Our Columnist: Joshua Neuhaus

Quote:  “Once you begin to practice Taiji, you delve into thousands of years of Chinese history, but rather than being about intellectual understanding, Taijiis about making an experience with your body and mind.”

 

My practice of Taiji began in 2007 in a small school in Berlin. I recently met the editors of Interact KungFu and their open-mindedness inspired me to write a few lines and talk about my thoughts on Taiji. I would like to share two things about Taiji with you: firstly, how this phenomenon encompasses the entire globe, yet bears a profound lesson rooted in traditional Chinese culture and secondly, the way this martial art has enriched my life.

Taiji is deeply rooted within Chinese culture, integrating Philosophical ideas that go as far back as the time of the Warring States in the 5th century BC.  At the same time, it formed part of the fundamentals of Chinese scholarship up untilthe 20th century. It is also a vibrant example of Chinese martial arts, resembling other well-known styles of what we know as Gong Fu. Once you begin to practice Taiji, you delve into thousands of years of Chinese history, but rather than being about intellectual understanding, Taijiis about making an experience with your body and mind. This is exactly why it is so versatile and why it works! If you dedicate yourself to work continuously towards the mental and physical concepts that Taijiteaches, you will have a multifaceted understanding of this martial art.

I personally know people from Russia, Iran, Greece, Italy, France, England, Switzerland and all over the southern and northern American continents who made Taiji a part of their lives. This is the dichotomy of Taiji in the modern world. It is accessible to a global audience that has little to no connection to the origins of Taiji or Chinese culture in general. Yet its international practitioners are fascinated by it, going as far as to dedicate their lives to it. Speaking for myself, I can only say that it’s worth it. Embracing the concepts of “not resisting” and “use soft to control hard” is just the beginning of extending the lessons of physical Taiji practice into your daily life. Depending on how much effort you are willing to put into your practice, the results might vary from being fitter to developing a new self-perspective; one vision that Taiji helps you to integrate into your life thus bringing a continuous benefit to happiness and health. The world has started to realize this and that is why Taiji will keep spreading further and further.

But seriously, aside from all those promises that sound too good to be true, there is much more to look forward to. Considering my personal interests and experiences, these are my highlights:

  • Finding a great teacher that I learnt to trust completely.
  • Becoming absorbed in my practice.
  • Traveling around the world meeting people I can immediately connect with through Taiji.
  • Holding a sword!
  • The partner exercises are great fun!
  • Improving through my own effort.
  • Falling in love with my practice.
  • Finding out how rich Chinese philosophy is.
  • Being influenced by Taiji to the point that I chose my major in University to learn more about the culture where it originated.
  • Looking forward to all those years of practice that are still to come – after all Taiji doesn’t know a limitation of age.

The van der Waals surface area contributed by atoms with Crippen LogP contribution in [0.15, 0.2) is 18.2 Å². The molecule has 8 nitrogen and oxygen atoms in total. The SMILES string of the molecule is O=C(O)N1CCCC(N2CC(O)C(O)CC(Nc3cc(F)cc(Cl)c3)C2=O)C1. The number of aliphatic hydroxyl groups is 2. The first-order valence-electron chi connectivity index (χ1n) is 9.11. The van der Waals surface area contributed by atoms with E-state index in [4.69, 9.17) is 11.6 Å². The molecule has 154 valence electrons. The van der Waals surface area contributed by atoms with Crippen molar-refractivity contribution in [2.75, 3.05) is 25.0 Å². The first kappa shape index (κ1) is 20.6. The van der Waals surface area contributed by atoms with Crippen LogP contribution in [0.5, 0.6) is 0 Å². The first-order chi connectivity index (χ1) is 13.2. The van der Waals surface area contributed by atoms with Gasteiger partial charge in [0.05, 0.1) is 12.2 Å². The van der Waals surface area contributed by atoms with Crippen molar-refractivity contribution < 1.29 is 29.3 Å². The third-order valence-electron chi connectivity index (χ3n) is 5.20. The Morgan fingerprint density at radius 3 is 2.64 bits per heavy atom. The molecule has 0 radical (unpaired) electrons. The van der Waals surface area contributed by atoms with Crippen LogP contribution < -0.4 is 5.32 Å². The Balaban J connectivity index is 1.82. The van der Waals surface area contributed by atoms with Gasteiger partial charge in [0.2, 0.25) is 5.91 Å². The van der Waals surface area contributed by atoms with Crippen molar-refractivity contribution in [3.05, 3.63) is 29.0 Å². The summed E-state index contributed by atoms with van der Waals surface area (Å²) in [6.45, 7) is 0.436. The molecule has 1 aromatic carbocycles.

I started my practice rather young and I believe Taiji was the right choice for me as a kid. I got to practice my coordination, relaxation and patience. Considering my own aversion for violence paired with a fascination for martial arts, Taiji was the place for me to learn that strength is not just muscles. The movements look beautiful, but it has got nothing to do with supernatural spiritualism, it is instead very rational and applicable. Stay open minded and you might find that Taiji is one badass martial art!

 

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Joshua Neuhaus; Chinese Culture Studies at Free University Berlin
Tai Chi Practitioner since 2007

 

 

Joshua Neuhaus has been practicing Tai Chi Chuan since 2007. Since then, his teacher has been Johannes Mergner, director of the Yang Chengfu Center Berlin. In 2011, he attended a seminar held by Yang Jun (杨军), 5th generation lineage inheritor of the Yang family, for the first time and has been attending his seminars on a regular basis ever since.

 
In 2012, he participated in a Tai Chi competition held by the Yang Family Tai Chi Chuan Association as part of a China Tour they organized. As a result, he encountered another fellow Tai Chi practitioner, Eric Madsen, who invited him over to the United States. Fast forwarding to late 2013, he took Madsen up on his offer and stayed with him and his family in Seattle for 6 months. In Seattle, he had the opportunity to attend the school of Yang Laoshi and expand his horizons learning from many skilled practitioners. Back to Germany after this period of intense learning, he returned to his teacher Johannes Mergner. He also had a few opportunities to be a substitute Tai Chi teacher at a sports club in Berlin. Inspired by Tai Chi, he chose to study Chinese culture and language with a minor in Philosophy at Free University Berlin in 2015. He has been accepted for a scholarship to go to study in Hangzhou for one year starting in summer 2017.Wrii

 

Written by Joshua @ InteractChina.com


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